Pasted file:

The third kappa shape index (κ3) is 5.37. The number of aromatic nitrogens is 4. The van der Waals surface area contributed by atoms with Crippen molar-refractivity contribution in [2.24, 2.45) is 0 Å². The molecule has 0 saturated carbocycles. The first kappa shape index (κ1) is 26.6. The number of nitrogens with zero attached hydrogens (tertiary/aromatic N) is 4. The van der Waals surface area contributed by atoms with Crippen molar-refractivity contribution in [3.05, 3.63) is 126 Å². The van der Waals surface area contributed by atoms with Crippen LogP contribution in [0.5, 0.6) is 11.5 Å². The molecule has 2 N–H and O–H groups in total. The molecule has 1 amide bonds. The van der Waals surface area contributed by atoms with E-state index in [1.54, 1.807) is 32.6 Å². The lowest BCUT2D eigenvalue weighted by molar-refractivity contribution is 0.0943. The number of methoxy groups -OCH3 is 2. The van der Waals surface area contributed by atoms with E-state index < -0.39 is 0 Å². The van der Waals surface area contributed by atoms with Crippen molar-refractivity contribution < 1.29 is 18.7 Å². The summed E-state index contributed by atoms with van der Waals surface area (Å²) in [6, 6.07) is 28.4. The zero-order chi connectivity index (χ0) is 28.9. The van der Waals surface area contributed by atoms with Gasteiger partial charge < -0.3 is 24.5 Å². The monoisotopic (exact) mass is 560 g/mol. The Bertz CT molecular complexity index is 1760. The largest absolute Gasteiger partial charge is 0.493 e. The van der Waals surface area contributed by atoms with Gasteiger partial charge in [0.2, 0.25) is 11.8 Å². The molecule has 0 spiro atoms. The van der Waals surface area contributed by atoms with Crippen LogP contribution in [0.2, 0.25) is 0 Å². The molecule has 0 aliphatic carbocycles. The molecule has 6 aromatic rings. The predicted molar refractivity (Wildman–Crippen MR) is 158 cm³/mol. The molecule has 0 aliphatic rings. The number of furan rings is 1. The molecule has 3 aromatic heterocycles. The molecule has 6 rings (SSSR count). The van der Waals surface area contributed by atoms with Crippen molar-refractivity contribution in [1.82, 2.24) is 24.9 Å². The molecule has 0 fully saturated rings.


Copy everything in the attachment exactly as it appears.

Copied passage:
The third kappa shape index (κ3) is 5.37. The number of aromatic nitrogens is 4. The van der Waals surface area contributed by atoms with Crippen molar-refractivity contribution in [2.24, 2.45) is 0 Å². The molecule has 0 saturated carbocycles. The first kappa shape index (κ1) is 26.6. The number of nitrogens with zero attached hydrogens (tertiary/aromatic N) is 4. The van der Waals surface area contributed by atoms with Crippen molar-refractivity contribution in [3.05, 3.63) is 126 Å². The van der Waals surface area contributed by atoms with Crippen LogP contribution in [0.5, 0.6) is 11.5 Å². The molecule has 2 N–H and O–H groups in total. The molecule has 1 amide bonds. The van der Waals surface area contributed by atoms with E-state index in [1.54, 1.807) is 32.6 Å². The lowest BCUT2D eigenvalue weighted by molar-refractivity contribution is 0.0943. The number of methoxy groups -OCH3 is 2. The van der Waals surface area contributed by atoms with E-state index < -0.39 is 0 Å². The van der Waals surface area contributed by atoms with Crippen molar-refractivity contribution < 1.29 is 18.7 Å². The summed E-state index contributed by atoms with van der Waals surface area (Å²) in [6, 6.07) is 28.4. The zero-order chi connectivity index (χ0) is 28.9. The van der Waals surface area contributed by atoms with Gasteiger partial charge < -0.3 is 24.5 Å². The monoisotopic (exact) mass is 560 g/mol. The Bertz CT molecular complexity index is 1760. The largest absolute Gasteiger partial charge is 0.493 e. The van der Waals surface area contributed by atoms with Gasteiger partial charge in [0.2, 0.25) is 11.8 Å². The molecule has 0 spiro atoms. The van der Waals surface area contributed by atoms with Crippen LogP contribution in [0.2, 0.25) is 0 Å². The molecule has 0 aliphatic carbocycles. The molecule has 6 aromatic rings. The predicted molar refractivity (Wildman–Crippen MR) is 158 cm³/mol. The molecule has 0 aliphatic rings. The number of furan rings is 1. The molecule has 3 aromatic heterocycles. The molecule has 6 rings (SSSR count). The van der Waals surface area contributed by atoms with Crippen molar-refractivity contribution in [1.82, 2.24) is 24.9 Å². The molecule has 0 fully saturated rings.